On March 20, Caldwell's proposed plan to pay for the repairs, which would have increased the gas tax in Honolulu by five cents per gallon, failed to make it past the first vote in the City Council. Caldwell said he was "disappointed" that the measure, which would have meant an additional $15 million dollars per year for the city's Department of Transportation, did not make it to a hearing.

Citing new developments and growing construction projects, Caldwell stressed the need to continue to improve the city's sewer system. The mayor noted several recent upgrades, including an additional force main pumpline at the Waipahu Wastewater Pumping Station, and thanks the City Council for approving funding to help place a new digester at the treatment plant on Sand Island.

Calling some of Honolulu's city parks safe and unclean and "places where residents don't want to go," Mayor Caldwell pledged $11.8 million dollars to repair and improve public facilities at Oahu parks, with a large portion of the money being spend on restrooms and aging equipment and recreational facilities.

Caldwell also proposed $3 million dollars to make improvements at Ala Moana Beach Park.

"To me, all of the great cities of the world have great parks: Central Park in New York City, Hyde Park in London, Stanley Park in Vancouver, Luxembourg Gardens in Paris, Ueno Park in Tokyo, to name just a few," said Mayor Caldwell. "I want Honolulu to have that distinction, too."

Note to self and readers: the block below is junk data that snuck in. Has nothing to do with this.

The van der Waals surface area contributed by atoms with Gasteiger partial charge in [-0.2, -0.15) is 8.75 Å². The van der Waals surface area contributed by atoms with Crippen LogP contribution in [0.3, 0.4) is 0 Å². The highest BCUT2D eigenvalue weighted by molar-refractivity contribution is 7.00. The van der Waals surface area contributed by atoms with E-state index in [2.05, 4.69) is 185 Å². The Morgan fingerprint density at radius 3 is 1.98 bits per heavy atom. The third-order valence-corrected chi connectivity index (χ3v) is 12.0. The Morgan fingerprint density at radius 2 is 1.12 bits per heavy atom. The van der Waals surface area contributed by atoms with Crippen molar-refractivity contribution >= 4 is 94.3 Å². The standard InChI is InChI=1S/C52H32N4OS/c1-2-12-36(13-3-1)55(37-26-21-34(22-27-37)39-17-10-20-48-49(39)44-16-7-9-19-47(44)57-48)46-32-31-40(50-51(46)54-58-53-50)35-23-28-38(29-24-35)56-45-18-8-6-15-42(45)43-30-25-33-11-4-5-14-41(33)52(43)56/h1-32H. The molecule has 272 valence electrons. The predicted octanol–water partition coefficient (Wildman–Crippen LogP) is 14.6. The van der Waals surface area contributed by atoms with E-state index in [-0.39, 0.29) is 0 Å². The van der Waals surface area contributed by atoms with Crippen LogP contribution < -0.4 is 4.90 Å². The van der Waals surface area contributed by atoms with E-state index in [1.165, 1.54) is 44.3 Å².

In keeping with his theme of improvement, Mayor Caldwell saved his remarks on Honolulu's rail transit plan for last and cited his desire to "maintain public confidence in this project" as reason his cabinet will continue to evaluate planning and construction.

Caldwell says that he will continue to meet weekly with Honolulu Authority for Rapid Transportation chief Dan Grabauskas and other city officials to focus on three main ideals associated with the project: Reducing visual impacts, input from the community, and financial transparency.

"Rail is the largest public works project in the history of Honolulu," said Mayor Caldwell. "I remain confident that rail is needed to improve traffic along our urban corridor from Kapolei to Ala Moana."

Caldwell also said that he and other HART officials would continue to evaluate plans to connect the rail line with the University of Hawaii at Manoa and other locations.

While the five major points involving infrastructure were deemed most pressing during the address, Mayor Caldwell concluded his speech by outlying the two issues he believes are his next priorities: Homelessness on Oahu and the continued development of Honolulu into a more age-friendly city. Both were issues that the mayor called "serious and growing."

In closing, the mayor said he and his administration were ready for the challenge.

" In less than 100 days, we have demonstrated that we are not afraid to look big problems in the eye and know what we need to do to get the job done," said Mayor Caldwell.

For continued reaction to the mayor's State of the City address, tune in to Hawaii News Now tonight for additional reports.